The U.S. Supreme Court last week allowed a lawsuit against Remington Arms by families of victims in the Sandy Hook Elementary shooting to go forward, despite a federal law that on its face seemed to block the suit.
That raises a challenging question for the manufacturer of the XM15-E2S weapon that gunman Adam Lanza used to kill 20 children and six adults in Newtown, Conn., back in 2012. Should Remington now fight the case in state court, arguing to a judge and jury that it shouldn’t be held liable under state and federal law? Or should it settle the case and hope that other states don’t follow Connecticut in interpreting federal law to allow for such lawsuits?
In one sense, the dilemma is familiar for any corporate defendant faced with high-profile litigation and the potential for substantial financial liability. The conventional thing is for the corporate defendant to make the case go away by settling it. That’s usually thought to reduce bad publicity: Litigation stretches out over time, whereas a settlement is a one-time event.
Also, the damages that a jury might assess are outside the control of the defendant. So sound financial planning usually favors a settlement, which is a known quantity that the defendant can negotiate.
What makes the Sandy Hook case potentially different from the arms manufacturer’s perspective is the theory of legal liability that the Connecticut Supreme Court allowed and that the U.S. Supreme Court declined to review. It rests on a slender thread. A federal law, the Protection of Lawful Commerce in Arms Act (PLCAA) of 2005, was designed to protect gunmakers from state or federal lawsuits for violence committed with their weapons. Nearly every court to have applied the PLCAA has blocked lawsuits by victims. The Connecticut court in the Sandy Hook case, however, found what it said was a narrow exception.
If Remington settles, that might encourage similar suits in other states, where other courts might follow Connecticut’s lead. Remington might then have to settle with them, too. The result could be a fresh round of litigation risk for the industry.
If, however, Remington lets the case go forward, it might conceivably win on the merits, which would discourage future suits. Even if it loses, it sends the message that it won’t settle, and indeed is willing to appeal all the way to the U.S. Supreme Court. It remains entirely possible that, under the right circumstances, the justices might agree to hear a future case on the meaning of the PLCAA.
But let’s get back to how the Connecticut court interpreted the law this time. The PLCAA allows lawsuits that are based on violations of a law applicable to the sale or marketing of firearms. Lawyers who work on PLCAA cases call this the “predicate exception,” because the idea is that the lawsuit can go forward when it is predicated, or based, upon such a statute.
Courts have typically understood this exception to refer to laws that are specifically targeted at the sale or marketing of guns — not laws that generally regulate the sale and marketing of all kinds of products. You can see why: If a plaintiff could sue a gun manufacturer for illegal marketing or sales generally, then the PLCAA would not in fact offer very much liability protection to the arms manufacturers. And no one disputes that Congress’s (highly questionable) purpose in passing the PLCAA was to give the manufacturers a safe harbor.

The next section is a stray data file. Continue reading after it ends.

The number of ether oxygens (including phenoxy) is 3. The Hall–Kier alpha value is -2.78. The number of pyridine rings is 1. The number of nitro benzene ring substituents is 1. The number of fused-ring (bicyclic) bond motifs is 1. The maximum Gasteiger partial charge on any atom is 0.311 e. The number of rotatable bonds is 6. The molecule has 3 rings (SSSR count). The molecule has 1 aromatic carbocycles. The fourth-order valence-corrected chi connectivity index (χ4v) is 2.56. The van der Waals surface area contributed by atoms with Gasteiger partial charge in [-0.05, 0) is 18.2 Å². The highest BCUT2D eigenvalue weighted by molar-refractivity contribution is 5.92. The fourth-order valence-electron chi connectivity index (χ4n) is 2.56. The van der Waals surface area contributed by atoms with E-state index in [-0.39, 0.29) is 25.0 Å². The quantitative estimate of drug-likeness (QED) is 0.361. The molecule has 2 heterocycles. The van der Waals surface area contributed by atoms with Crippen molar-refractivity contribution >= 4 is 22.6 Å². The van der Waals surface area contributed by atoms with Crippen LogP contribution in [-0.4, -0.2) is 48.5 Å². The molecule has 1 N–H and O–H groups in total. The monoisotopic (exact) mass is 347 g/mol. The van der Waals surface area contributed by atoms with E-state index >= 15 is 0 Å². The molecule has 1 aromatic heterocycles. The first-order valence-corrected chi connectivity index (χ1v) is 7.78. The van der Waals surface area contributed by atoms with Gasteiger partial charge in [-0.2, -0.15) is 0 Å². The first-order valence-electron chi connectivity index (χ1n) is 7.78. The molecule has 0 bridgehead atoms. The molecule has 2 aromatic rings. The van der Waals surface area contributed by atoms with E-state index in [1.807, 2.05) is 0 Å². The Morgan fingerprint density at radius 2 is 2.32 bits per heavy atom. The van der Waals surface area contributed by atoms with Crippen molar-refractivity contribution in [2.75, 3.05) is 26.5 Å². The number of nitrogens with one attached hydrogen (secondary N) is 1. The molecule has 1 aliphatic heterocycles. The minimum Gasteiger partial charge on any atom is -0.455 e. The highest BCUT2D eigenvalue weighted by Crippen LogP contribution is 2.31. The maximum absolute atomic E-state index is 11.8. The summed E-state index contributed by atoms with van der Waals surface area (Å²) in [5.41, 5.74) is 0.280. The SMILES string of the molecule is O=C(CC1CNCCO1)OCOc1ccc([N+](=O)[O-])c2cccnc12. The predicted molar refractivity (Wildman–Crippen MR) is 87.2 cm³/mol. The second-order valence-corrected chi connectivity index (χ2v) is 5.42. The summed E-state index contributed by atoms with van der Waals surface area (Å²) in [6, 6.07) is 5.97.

The Connecticut Supreme Court held, 4-3, that the predicate exception of the PLCAA allowed the Sandy Hook victims’ families to sue the gun manufacturer for violating the Connecticut Unfair Trade Practices Act, which applies not specifically to guns but to anything marketed or sold in Connecticut. In particular, the families have alleged that Bushmaster (since acquired by Remington) marketed the XM15-E2S to civilians like Lanza “to carry out offensive, military style combat operations against their perceived enemies.”
Connecticut law doesn’t allow advertisements that encourage violence or criminality. If Bushmaster really marketed its semi-automatic rifle in this way, it certainly violated Connecticut law. The Connecticut Supreme Court said that this violation would allow the suit to go forward, notwithstanding the federal PLCAA. This was the decision the U.S. Supreme Court declined to review.
When the Supreme Court doesn’t accept a case, that doesn’t mean it agrees with the result below. It may think that there isn’t yet enough disagreement among lower courts to warrant its efforts. In some cases, the justices may simply want to avoid getting involved. It seems possible that the justices wouldn’t want to rule on a high-profile gun case in June 2020, with the presidential election season in full gear.
It follows that, if other state supreme courts were to adopt the Connecticut Supreme Court’s reasoning, the justices might then take a case in which they rule the approach unlawful. In theory, that could even happen while the Sandy Hook litigation was continuing, provided that Remington doesn’t settle it quickly and that the suit drags on. Such a result in another case would also block the Sandy Hook litigation.
There is some reason, then, for Remington to consider continuing the Sandy Hook case. But a settlement is still probably the most conservative course, even if it would lead to more copycat suits. Either way, the Sandy Hook suit is certainly the beginning of some new developments in the law of gun manufacturers’ liability.
Noah Feldman is a Bloomberg Opinion columnist. He is a professor of law at Harvard University and was a clerk to U.S. Supreme Court Justice David Souter. His books include “The Three Lives of James Madison: Genius, Partisan, President.”